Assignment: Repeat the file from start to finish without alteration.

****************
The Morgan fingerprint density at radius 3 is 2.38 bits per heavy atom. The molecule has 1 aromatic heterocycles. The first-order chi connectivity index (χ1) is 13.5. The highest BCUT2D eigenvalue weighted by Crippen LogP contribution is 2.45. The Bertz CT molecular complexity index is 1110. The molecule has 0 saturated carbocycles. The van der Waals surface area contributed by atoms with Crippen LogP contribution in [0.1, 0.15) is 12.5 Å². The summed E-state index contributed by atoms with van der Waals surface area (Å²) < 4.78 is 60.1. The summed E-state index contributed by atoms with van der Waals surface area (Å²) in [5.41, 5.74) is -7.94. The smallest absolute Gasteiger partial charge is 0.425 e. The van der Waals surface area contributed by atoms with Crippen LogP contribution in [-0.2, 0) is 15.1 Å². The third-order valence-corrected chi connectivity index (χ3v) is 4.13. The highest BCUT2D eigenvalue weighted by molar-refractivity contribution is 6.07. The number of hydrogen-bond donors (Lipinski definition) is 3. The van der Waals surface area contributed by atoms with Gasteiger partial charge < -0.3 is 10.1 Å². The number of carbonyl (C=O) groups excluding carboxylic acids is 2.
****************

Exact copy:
The Morgan fingerprint density at radius 3 is 2.38 bits per heavy atom. The molecule has 1 aromatic heterocycles. The first-order chi connectivity index (χ1) is 13.5. The highest BCUT2D eigenvalue weighted by Crippen LogP contribution is 2.45. The Bertz CT molecular complexity index is 1110. The molecule has 0 saturated carbocycles. The van der Waals surface area contributed by atoms with Crippen LogP contribution in [0.1, 0.15) is 12.5 Å². The summed E-state index contributed by atoms with van der Waals surface area (Å²) < 4.78 is 60.1. The summed E-state index contributed by atoms with van der Waals surface area (Å²) in [5.41, 5.74) is -7.94. The smallest absolute Gasteiger partial charge is 0.425 e. The van der Waals surface area contributed by atoms with Crippen LogP contribution in [-0.2, 0) is 15.1 Å². The third-order valence-corrected chi connectivity index (χ3v) is 4.13. The highest BCUT2D eigenvalue weighted by molar-refractivity contribution is 6.07. The number of hydrogen-bond donors (Lipinski definition) is 3. The van der Waals surface area contributed by atoms with Gasteiger partial charge < -0.3 is 10.1 Å². The number of carbonyl (C=O) groups excluding carboxylic acids is 2.